PLSE Announces Inaugural Mike Lee Fellow
November 14, 2018. Philadelphia Lawyers for Social Equity (PLSE) announced today that is has appointed JarueLawson as its inaugural Mike Lee Fellow.
The Mike Lee Fellowship in Criminal Justice is presented twice each year by PLSE to individuals who have (or have had) a criminal record, are interested in a career in criminal justice or community organizing, and have a commitment to social equity. For six months, Lee Fellows work alongside PLSE staff to engage with communities disproportionately affected by criminal records, and help PLSE better understand the challenges they are facing. Fellows will also propose a project to address an issue related to criminal records, which PLSE will support them in developing.
“We are very lucky to have Jarue as our first Mike Lee Fellow,” said PLSE Managing Attorney Zane Johnson. “His knowledge and experience give him deep insights into how we can best empower those facing the stigma that accompanies a criminal record. He will be a great resource for us and for the community.”
Mr. Lawson has a passion to help others and a personal understanding of the challenges people face when they have a criminal record. He is a Philadelphia native and 1995 graduate of Bartram Motivation High School, where he was an honors student. He then went on to study nursing administration and business management at Indiana University of Pennsylvania and Community College of Philadelphia respectively. During his 20 consecutive years of incarceration, he became passionate about social justice reform, activism, mentorship, and the role of identity in shaping one’s perspective and behavior. He currently works as a home healthcare aide, and in the past has worked as a certified tutor and in electrical maintenance, while receiving additional certifications in forklift operation and electronic technology.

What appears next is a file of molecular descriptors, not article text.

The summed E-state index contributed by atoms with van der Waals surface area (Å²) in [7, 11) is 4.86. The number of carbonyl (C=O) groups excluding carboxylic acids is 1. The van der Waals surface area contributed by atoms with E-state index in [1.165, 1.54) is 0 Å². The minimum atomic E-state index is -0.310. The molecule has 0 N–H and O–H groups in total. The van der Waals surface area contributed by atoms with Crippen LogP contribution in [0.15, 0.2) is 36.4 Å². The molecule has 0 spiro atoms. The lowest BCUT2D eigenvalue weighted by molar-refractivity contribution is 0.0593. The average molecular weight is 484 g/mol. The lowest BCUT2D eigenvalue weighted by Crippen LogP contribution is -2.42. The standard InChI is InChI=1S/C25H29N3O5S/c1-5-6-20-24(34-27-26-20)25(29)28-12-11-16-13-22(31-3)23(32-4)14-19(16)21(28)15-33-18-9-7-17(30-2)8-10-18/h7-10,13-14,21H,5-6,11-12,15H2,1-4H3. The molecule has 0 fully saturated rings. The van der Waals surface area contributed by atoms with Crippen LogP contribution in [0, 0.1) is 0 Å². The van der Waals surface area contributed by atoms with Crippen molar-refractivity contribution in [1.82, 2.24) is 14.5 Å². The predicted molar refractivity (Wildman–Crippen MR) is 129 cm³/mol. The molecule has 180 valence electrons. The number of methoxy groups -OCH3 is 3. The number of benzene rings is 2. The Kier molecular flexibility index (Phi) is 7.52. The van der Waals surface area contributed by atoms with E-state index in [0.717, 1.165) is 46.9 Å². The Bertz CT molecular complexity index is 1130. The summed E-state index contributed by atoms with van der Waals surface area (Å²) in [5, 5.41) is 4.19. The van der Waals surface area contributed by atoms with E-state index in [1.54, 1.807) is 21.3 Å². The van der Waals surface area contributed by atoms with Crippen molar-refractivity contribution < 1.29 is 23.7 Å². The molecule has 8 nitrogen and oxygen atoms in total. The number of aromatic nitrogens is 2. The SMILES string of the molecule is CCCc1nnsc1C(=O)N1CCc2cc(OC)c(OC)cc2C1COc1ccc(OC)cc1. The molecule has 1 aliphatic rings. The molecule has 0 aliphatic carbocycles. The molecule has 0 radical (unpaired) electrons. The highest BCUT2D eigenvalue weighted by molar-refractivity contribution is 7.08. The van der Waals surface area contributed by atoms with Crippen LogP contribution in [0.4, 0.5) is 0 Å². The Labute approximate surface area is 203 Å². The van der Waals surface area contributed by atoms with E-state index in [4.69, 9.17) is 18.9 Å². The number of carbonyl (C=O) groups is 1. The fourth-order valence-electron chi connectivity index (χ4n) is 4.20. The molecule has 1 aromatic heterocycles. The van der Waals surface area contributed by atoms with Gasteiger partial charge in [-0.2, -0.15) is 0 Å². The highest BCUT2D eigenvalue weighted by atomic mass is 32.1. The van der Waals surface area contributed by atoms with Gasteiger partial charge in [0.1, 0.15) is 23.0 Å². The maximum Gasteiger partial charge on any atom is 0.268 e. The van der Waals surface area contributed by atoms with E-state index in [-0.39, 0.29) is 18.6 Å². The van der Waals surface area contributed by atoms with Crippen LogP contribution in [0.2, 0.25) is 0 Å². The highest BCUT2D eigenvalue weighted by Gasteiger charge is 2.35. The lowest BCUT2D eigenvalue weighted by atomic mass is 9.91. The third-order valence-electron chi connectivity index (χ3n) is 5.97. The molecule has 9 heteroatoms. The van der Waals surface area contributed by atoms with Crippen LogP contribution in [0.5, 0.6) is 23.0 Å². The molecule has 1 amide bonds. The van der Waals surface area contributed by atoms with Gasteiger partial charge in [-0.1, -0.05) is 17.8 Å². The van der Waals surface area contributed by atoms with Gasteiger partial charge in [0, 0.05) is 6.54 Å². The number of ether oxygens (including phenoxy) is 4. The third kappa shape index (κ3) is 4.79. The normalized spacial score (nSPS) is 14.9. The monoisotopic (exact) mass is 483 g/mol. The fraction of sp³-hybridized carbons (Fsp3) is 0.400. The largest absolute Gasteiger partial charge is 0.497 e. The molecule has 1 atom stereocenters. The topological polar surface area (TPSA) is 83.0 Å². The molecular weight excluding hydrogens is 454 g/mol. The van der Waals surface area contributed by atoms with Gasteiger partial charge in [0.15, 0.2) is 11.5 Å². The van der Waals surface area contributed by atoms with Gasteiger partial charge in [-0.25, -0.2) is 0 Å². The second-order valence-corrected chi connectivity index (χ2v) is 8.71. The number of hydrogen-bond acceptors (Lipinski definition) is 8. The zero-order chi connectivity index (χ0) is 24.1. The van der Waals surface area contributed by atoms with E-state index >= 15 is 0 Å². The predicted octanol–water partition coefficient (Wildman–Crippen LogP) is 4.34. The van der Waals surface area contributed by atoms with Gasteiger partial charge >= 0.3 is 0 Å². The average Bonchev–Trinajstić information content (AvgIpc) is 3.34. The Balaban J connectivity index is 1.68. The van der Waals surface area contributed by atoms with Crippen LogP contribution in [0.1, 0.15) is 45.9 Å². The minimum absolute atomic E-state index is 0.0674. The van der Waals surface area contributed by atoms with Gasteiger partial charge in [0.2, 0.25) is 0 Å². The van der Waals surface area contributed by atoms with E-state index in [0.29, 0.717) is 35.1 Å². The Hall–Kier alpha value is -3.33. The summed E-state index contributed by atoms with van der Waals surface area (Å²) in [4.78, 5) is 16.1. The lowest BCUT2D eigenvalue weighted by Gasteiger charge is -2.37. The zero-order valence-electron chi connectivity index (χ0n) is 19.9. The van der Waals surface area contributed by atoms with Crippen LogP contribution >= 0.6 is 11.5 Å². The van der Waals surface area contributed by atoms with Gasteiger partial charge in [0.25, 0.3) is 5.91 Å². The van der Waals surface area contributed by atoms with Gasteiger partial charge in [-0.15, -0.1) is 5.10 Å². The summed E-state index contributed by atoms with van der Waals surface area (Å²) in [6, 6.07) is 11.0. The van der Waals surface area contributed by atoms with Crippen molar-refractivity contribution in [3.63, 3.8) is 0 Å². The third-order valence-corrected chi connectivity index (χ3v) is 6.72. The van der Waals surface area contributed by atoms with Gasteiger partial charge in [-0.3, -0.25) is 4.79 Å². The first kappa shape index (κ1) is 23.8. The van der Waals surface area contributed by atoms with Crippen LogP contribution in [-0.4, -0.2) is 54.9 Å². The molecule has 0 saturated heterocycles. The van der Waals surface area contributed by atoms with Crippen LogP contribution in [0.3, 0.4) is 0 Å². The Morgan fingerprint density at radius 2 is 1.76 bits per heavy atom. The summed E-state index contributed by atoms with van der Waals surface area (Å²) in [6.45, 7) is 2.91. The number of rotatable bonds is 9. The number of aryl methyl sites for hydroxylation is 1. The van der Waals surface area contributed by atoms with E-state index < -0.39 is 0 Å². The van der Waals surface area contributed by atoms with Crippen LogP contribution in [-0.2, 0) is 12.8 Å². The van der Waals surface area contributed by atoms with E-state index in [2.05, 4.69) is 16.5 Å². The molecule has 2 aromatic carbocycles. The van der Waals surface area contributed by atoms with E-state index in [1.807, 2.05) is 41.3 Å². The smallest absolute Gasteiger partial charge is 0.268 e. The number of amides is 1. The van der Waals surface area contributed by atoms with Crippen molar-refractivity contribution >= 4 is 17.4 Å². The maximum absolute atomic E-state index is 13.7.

“It’s important for people to understand that my story, like anyone else’s, is unique,” he said “Through reading, conversation with others, and self-reflection I realized that while people may share similar experiences, no two stories are the same. Understanding this fact helps me approach people without making assumptions, and with a genuine interest in who they are as a person. Taking the time to understand someone’s story, and the unique challenges they face, is the first step towards empowering individuals to reach their full potential.”
As a Mike Lee Fellow, Mr. Lawson will be a conduit for information between PLSE and the community. The Fellowship will also provide him with an opportunity to grow as a leader and share his perspective on the challenges people face when they’ve had contact with the criminal justice system. “In my experience, people who are not well informed get taken advantage of,” Jarue said. “We see that frequently in our justice system. This Fellowship gives me the opportunity to connect people with the information and resources they need, while also changing the way people think about what it means to have a record.”
Read the full press release here.